As global tensions rise, the unthinkable now seems possible. The nuclear threat is real and frightening. WHITE LIGHT/BLACK RAIN, by Academy Award-winning filmmaker Steven Okazaki, presents a unblinking look at the first time nuclear weapons were used in war.
After 60 years, the atomic bombings of Hiroshima and Nagasaki continue to inspire argument, denial and myth. Surprisingly, most people know little about what actually happened on August 6 and 9, 1945. This is a comprehensive, straightforward, moving account of the bombings from the people who were there.
Featuring interviews with fourteen atomic bomb survivors (known as hibakusha), many who have never spoken publicly before, and four Americans intimately involved in the bombings, WHITE LIGHT/BLACK RAIN provides a detailed examination of the bombings and their aftermath. In a succession of riveting personal accounts, the film reveals the unimaginable destructive power of the bombs, the inconceivable suffering and extraordinary human resilience. Survivors (85% of victims were civilians) not vaporized during the attacks (140,000 died in Hiroshima, 70,000 in Nagasaki) continued to suffer from burns, infection, radiation sickness and cancer (another 160,000 deaths). As Sakue Shimohira, 8 years old at the time, says of the moment she considered killing herself after losing the last member of her family: "I realized there are two kinds of courage — the courage to die and the courage to live."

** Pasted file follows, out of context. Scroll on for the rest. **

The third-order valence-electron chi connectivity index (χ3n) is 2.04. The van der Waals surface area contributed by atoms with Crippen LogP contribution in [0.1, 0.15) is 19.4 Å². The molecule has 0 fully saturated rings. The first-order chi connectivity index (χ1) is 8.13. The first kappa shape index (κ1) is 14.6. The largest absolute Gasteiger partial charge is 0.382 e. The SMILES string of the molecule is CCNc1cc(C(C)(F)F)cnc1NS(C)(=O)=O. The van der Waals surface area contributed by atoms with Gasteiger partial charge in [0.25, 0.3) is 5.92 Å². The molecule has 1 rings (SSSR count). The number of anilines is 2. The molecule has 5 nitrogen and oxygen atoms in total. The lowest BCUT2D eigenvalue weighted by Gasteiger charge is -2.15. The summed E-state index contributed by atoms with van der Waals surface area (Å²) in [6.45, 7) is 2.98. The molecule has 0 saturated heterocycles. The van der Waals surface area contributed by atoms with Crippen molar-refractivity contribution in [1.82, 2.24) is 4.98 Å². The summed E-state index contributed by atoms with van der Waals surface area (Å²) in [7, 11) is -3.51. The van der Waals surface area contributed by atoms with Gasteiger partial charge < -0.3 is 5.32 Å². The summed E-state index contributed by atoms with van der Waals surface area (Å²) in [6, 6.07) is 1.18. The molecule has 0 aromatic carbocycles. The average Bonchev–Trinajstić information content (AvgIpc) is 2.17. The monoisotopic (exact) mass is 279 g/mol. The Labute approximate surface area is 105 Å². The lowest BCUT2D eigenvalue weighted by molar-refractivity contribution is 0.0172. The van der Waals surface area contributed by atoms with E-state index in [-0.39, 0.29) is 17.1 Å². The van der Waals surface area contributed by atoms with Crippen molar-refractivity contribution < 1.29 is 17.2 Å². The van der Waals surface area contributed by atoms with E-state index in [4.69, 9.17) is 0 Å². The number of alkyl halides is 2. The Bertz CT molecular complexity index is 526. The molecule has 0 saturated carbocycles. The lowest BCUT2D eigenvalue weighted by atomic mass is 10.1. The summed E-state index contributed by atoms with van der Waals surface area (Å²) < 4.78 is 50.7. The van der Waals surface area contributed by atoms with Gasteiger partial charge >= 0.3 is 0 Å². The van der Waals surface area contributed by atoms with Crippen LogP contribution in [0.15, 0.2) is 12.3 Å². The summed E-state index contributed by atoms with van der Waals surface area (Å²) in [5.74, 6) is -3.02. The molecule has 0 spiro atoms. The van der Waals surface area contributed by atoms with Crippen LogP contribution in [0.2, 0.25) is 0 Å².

Other survivors include: Kiyoko Imori, just blocks from the hypocenter, the only survivor of an elementary school of 620 students. Shuntaro Hida, a young military doctor, saw the mushroom cloud rise, then rushed towards it to provide medical care. Keiji Nakazawa, who lost his father, brother and two sisters, devoted his life to re-telling their story in comic books and animation. Etsuko Nagano still can't forgive herself for convincing her brother and sister to come to Nagasaki just weeks before the bombing.
With a calm frankness that makes their stories unforgettable, the survivors bear witness to the unfathomable destructive power of nuclear weapons. Their accounts are illustrated with survivor paintings and drawings, animation, historical footage and, photographs, including rare and never seen before material.
Steven Okazaki met more than 500 survivors and interviewed more than 100 before choosing the 14 people in the film. He says, "Their stories are amazing, shocking, and inspiring."
WHITE LIGHT/BLACK RAIN stands as a powerful warning that, with enough nuclear weapons to equal 400,000 Hiroshimas, we can't afford to forget what happened on those two days in 1945.
Produced for HBO Documentary Films
2007 / DOCUMENTARY / 86 MINUTES